E-gov changes IT security landscape
- By William Jackson
- Jul 20, 2007
The growth of interagency data sharing and public-facing services is putting new demands on government information technology security officials, according to a report released today by Symantec.
Data protection and availability are becoming increasingly important in this new environment, said Jeremy Ward, service development director at Symantec Global Services. The private sector is slightly ahead of the public sector in its awareness of data protection, 'presumably because the private sector feels it has been hit by a lot of legislation in this area,' including data breach notification laws passed by most states in recent years, Ward said.
But with increased sharing of personal data ' much of it spurred by homeland security and anti-terrorism concerns ' 'the data protection issue is beginning to come to the fore in the public sector,' he said.
Public expectations also are creating a demand for greater availability of government services once those services go online, Ward said. 'The implications of that for government IT systems is the need for 24-by-7 availability.'
Prior to the expansion of e-government initiatives, IT systems primarily served an in-house constituency, and service on a best-effort basis during business hours had been adequate. But when public services go online, citizens become less passive and develop heightened expectations. 'This drives you to take a different look at the relationship to the citizen,' Ward said.The report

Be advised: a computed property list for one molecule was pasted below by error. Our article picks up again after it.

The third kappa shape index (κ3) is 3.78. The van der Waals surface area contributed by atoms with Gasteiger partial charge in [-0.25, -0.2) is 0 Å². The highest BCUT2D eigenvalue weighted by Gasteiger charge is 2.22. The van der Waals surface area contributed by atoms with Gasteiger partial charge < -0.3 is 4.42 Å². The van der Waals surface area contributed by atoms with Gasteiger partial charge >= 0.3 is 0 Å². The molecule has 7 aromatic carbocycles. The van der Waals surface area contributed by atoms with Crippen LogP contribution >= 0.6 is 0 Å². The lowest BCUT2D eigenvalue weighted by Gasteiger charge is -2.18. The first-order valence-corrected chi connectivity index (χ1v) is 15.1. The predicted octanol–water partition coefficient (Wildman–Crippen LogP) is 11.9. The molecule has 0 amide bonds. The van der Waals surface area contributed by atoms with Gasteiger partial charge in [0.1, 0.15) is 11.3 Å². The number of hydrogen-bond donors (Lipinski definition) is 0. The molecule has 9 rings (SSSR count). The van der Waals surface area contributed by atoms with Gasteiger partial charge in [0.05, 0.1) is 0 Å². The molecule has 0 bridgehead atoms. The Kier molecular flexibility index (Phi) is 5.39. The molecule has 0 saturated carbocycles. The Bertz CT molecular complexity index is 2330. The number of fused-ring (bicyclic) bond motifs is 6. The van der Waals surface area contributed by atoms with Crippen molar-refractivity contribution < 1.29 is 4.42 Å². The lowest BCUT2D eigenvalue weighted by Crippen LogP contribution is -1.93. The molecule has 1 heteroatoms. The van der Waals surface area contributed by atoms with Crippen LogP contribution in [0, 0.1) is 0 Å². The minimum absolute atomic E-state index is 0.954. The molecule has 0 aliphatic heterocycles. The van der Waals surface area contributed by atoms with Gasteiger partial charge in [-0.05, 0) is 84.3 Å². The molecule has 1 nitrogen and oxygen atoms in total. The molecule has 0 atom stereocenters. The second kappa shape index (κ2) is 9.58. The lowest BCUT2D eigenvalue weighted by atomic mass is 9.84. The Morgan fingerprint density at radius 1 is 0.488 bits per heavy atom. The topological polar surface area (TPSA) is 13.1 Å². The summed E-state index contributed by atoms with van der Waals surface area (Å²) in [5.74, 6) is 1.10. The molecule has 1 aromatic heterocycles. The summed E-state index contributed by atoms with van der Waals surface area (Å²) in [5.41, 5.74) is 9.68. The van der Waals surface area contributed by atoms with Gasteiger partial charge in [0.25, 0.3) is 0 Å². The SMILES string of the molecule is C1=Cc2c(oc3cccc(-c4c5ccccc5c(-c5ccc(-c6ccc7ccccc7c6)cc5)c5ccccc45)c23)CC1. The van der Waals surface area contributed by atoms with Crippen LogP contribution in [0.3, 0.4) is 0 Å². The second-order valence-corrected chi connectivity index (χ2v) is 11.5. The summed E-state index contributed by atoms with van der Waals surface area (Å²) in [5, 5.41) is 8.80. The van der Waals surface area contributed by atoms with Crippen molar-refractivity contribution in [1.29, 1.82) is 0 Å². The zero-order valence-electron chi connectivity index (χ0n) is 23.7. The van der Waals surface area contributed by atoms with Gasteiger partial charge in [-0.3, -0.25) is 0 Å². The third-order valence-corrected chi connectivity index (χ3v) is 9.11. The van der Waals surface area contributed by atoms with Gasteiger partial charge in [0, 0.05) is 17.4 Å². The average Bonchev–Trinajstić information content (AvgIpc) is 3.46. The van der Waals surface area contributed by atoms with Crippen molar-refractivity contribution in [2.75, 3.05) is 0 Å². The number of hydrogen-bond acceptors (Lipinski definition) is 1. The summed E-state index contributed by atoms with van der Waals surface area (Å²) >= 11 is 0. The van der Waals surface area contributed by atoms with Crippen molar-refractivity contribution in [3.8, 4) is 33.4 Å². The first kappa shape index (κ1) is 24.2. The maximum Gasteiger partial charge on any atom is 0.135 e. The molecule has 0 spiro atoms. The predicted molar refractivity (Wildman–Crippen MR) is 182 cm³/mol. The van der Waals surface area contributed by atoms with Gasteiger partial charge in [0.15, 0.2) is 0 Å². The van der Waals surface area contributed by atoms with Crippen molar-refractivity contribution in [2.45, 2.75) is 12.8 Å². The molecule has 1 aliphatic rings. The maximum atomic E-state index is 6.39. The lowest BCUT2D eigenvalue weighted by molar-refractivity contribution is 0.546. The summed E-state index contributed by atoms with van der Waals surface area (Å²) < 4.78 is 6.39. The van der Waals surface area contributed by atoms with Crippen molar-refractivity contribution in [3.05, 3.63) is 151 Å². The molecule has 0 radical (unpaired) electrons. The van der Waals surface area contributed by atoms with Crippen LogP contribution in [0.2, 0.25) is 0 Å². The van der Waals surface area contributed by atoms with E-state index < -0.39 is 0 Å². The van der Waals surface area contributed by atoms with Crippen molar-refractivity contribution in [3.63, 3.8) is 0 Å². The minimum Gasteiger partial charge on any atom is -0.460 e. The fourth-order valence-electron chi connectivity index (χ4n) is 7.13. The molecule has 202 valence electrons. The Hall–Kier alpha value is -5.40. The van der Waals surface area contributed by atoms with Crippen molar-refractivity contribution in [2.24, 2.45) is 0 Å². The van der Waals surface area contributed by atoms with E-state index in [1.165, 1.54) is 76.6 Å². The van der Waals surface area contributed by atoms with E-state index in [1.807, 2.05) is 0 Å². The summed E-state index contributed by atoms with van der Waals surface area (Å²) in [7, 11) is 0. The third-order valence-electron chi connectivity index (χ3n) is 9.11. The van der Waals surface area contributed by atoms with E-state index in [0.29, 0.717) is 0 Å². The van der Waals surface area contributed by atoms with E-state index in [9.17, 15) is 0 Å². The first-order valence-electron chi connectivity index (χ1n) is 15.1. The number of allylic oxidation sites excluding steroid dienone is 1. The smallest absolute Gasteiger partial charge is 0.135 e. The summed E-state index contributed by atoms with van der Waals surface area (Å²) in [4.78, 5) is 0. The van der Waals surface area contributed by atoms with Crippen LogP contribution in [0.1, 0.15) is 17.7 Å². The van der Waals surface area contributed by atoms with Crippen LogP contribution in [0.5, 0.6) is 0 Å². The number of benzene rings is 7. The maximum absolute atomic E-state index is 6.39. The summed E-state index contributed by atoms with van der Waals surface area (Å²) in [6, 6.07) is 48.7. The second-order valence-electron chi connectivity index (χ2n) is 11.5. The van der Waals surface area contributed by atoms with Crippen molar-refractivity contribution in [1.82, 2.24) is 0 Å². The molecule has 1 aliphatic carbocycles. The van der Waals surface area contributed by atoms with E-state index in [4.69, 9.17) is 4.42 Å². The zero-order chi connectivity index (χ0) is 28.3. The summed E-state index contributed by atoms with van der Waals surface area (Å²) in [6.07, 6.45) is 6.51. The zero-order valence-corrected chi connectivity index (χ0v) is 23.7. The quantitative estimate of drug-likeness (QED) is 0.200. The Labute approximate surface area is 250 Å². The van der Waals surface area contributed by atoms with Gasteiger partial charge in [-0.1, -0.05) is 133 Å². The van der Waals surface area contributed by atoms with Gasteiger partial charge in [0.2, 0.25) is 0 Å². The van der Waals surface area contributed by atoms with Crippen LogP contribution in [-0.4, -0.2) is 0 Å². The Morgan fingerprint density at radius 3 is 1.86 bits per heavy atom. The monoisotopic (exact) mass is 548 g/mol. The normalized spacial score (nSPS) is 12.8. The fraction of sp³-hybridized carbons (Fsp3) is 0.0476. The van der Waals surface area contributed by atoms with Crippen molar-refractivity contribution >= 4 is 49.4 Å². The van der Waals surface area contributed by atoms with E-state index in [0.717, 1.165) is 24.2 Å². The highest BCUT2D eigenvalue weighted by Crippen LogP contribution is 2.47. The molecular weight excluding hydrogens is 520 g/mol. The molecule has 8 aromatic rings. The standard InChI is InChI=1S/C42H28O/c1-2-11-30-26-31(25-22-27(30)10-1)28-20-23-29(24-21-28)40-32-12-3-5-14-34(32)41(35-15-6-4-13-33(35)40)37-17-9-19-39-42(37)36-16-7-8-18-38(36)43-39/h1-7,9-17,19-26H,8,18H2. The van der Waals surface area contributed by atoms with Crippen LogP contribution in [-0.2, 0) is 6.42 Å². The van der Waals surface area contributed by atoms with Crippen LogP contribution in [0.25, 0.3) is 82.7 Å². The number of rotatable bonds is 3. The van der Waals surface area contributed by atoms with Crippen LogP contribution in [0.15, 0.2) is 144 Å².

is a break-out from a larger survey on IT risk management released by Symantec earlier this year. The public-sector focus is the second mini-report culled from the survey. The original survey had 310 respondents, 25 percent of whom were in federal, state and local government.
The federal government understands risk assessment and risk management and does it well, Ward said. One shining area for the government is asset management, a necessary step for risk management. But overall, government feels it does less well in training than the private sector, according to the report.
One of the budget areas likely to produce the greatest return on investment for improving security and availability is staffing and training, according to the report. The report cited a recent Symantec-sponsored IDC study that found well-trained teams average 10 percent greater productivity than under-skilled teams.
William Jackson is a Maryland-based freelance writer.